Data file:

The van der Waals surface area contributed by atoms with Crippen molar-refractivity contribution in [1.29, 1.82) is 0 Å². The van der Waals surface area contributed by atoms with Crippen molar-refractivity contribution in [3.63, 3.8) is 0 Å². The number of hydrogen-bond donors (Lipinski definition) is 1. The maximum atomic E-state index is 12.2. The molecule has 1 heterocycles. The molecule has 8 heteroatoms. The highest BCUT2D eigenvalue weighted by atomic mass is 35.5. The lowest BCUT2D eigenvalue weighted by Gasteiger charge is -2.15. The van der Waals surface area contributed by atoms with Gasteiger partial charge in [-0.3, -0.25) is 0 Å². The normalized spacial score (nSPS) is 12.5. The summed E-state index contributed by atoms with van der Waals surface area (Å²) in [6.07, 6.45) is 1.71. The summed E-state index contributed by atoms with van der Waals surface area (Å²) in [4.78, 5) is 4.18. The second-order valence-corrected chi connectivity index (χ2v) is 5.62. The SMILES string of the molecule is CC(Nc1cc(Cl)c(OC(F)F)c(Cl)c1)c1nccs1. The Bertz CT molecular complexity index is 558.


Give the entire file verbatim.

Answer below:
The van der Waals surface area contributed by atoms with Crippen molar-refractivity contribution in [1.29, 1.82) is 0 Å². The van der Waals surface area contributed by atoms with Crippen molar-refractivity contribution in [3.63, 3.8) is 0 Å². The number of hydrogen-bond donors (Lipinski definition) is 1. The maximum atomic E-state index is 12.2. The molecule has 1 heterocycles. The molecule has 8 heteroatoms. The highest BCUT2D eigenvalue weighted by atomic mass is 35.5. The lowest BCUT2D eigenvalue weighted by Gasteiger charge is -2.15. The van der Waals surface area contributed by atoms with Gasteiger partial charge in [-0.3, -0.25) is 0 Å². The normalized spacial score (nSPS) is 12.5. The summed E-state index contributed by atoms with van der Waals surface area (Å²) in [6.07, 6.45) is 1.71. The summed E-state index contributed by atoms with van der Waals surface area (Å²) in [4.78, 5) is 4.18. The second-order valence-corrected chi connectivity index (χ2v) is 5.62. The SMILES string of the molecule is CC(Nc1cc(Cl)c(OC(F)F)c(Cl)c1)c1nccs1. The Bertz CT molecular complexity index is 558.